Listening: The best way to keep your relationship healthy
“One of the most sincere forms of respect is actually listening to what another has to say.” – Bryant H. McGill
Listening is the best way to overcome relationship problems and to keep your relationship healthy. This is easy to say, but difficult to do. We all know that we should listen well, but many times we miss the mark. Poor listening habits create many of the problems we experience in our relationships. In this article, I describe the qualities of effective listening and provide simple techniques to help you listen better.
The willingness to listen is the hallmark of the most successful people and relationships. Effective leaders in businesses and organizations are defined by their strong listening skills. Parents who listen well maintain close relationships with their children throughout the tumultuous teen years and well into adult years. Romantic relationships with strong listening skills maintain intimacy and commitment across years.
The YouTube video below is a funny example of how important effective listening is to romantic relationships. Even though you may think you know how to fix the problem, what the other person wants most is just for you to listen.
Strategies for Effective Listening
Effective listening requires more that just hearing what the other person is saying. It involves seeking to understand the other person’s intent and desire. Understanding the other person’s goal in the conversation, will create connection, trust, and cooperation.
Here are 8 techniques to help you become a better listener.
Listen for the concern of the speaker.
What are they telling you? Regardless of the content of the conversation, the speaker is communicating something to you about who they are and what matters to them. Listen for what is NOT being said.
Speak up only to clarify your understanding.
Use your comments and questions to help you better understand the other person. Do not use this time to make a request or communicate your perspective. There is a time for that, but it follows deep listening. Ask questions or restate what you are hearing in your own words. This reflective listening will allow the speaker to elaborate or correct your understanding.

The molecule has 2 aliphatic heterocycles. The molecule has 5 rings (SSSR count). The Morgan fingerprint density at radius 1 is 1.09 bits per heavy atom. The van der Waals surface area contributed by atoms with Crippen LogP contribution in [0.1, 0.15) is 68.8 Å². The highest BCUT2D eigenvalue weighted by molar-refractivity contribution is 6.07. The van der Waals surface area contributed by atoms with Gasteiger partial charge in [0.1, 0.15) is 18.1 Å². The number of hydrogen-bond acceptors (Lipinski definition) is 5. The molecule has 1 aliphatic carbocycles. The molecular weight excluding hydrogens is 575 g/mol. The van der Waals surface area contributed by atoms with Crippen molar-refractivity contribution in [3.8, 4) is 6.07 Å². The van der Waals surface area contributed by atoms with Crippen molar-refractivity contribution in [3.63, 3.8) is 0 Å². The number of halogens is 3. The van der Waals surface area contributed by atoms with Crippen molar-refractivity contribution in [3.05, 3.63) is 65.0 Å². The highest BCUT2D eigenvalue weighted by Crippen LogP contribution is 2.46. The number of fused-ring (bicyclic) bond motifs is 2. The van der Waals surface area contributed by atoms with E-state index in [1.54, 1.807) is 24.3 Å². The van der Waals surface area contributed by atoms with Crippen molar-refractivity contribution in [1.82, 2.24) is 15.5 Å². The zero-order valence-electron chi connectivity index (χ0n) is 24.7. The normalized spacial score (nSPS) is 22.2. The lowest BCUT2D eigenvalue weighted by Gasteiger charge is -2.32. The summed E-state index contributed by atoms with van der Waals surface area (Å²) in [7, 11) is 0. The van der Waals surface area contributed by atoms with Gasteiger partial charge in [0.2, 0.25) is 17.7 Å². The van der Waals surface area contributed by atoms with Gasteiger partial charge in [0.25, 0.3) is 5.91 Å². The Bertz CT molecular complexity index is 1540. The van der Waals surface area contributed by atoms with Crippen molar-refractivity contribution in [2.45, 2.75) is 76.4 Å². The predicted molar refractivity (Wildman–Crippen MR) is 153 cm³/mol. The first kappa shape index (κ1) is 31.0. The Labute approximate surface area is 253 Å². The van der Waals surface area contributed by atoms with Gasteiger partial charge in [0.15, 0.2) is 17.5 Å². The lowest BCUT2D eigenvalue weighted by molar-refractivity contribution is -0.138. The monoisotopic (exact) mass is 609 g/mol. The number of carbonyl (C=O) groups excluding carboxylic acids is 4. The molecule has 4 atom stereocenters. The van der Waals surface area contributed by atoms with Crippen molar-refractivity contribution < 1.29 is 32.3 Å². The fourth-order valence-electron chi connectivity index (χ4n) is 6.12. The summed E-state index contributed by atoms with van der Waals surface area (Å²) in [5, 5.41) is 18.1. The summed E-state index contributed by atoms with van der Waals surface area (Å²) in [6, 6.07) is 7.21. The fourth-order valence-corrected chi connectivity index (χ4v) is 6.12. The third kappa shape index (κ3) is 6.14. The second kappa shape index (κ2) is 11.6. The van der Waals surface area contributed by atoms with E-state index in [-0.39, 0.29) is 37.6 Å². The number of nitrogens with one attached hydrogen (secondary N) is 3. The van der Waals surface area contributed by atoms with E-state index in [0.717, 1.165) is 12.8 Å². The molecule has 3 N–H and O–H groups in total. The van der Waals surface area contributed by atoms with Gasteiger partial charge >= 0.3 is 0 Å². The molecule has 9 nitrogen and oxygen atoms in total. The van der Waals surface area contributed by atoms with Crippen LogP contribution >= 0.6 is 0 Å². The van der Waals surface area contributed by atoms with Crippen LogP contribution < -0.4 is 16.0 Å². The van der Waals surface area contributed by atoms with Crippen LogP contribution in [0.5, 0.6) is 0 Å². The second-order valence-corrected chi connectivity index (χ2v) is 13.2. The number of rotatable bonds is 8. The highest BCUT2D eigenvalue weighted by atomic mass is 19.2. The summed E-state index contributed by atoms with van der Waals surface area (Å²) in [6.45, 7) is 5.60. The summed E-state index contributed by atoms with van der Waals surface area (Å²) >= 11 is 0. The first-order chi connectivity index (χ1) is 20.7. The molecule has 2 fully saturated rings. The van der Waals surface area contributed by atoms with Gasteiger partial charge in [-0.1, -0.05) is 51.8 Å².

Listen for the facts.
Do you know all the parts of the story? Ask for missing information. Build on the facts you know and ask more questions that will help you fill in the blanks. The more shared facts you have, the more shared understanding you experience.
Acknowledge the speaker’s feelings.
This is critical. The conversation feels cold and distant if you listen for facts without affirming the speaker’s feelings. That would feel like a police interrogation. When we state our observations about the speaker’s feelings, we show our concern for the person and his/her feelings. It also helps others to become more aware of their emotions. Many times people’s behavior is motivated are by feelings that they are not even aware of. By stating the emotions you are observing, you help the other person better connect with and understand their own emotions. It also provides an opportunity for them to clarify or correct your observations about their emotional state.
When you see there’s something that the other person is not comfortable sharing, acknowledge the elephant in the room. Make sure that your suggestion is open and allows the other person to amend or correct your understanding. You might want to say something like “I could be off here, but I have a feeling …..”.
Agree as much as possible.
Whenever the person says something you agree with, do so. Agree with body language such as a head nod. Agree verbally such as “ummhum” or “yes”. Every time you agree with the other person, you communicate to them that you are on the same side. Of course, you can not agree on everything. But the more you can agree on, the easier it will be to discuss the points on which you don’t agree.
Reflect back what the other person is saying using your own words. This translation allows you to ensure that you actually understand their perspective. After you’ve paraphrased the other person’s point, look to them to confirm that you’ve done it correctly. If they correct some part of your paraphrase, accept that graciously and try again. Keep paraphrasing until the other person’s response is “yes.”
Don’t fill the silence.
You’ve heard the saying “music is the space between the notes”. Well, emotional connection is the space between the words. There is important emotional work occurring in the silence. You do not want to disrupt this emotion work with unnecessary words. Many times we speak to reduce our anxiety about silence. Take deep breaths, mentally recite an affirmation. Whatever it takes to get you comfortable with silence. The deeper the conversation, the more valuable the silence.
Practice Effective Listening
My grandmother would always tell me “God gave you two ears and one mouth for a reason.” What an important lesson! How well you listen is much more important than what you say.
Practice strengthening your listening skills this week. Choose at least one conversation each day to practice listening. Focus on better understanding that other person and the feelings they are experiencing. Set aside your own concerns, thoughts, and opinions. Just listen. You will be amazed at the positive results for both you and your conversation partner!
Comment below with questions about effective listening or success stories. What are the times when you have truly felt listened to? How did it make you feel? What are the times when you focused solely on listening to another person? What was the result? How did it make you feel to be a deep listener?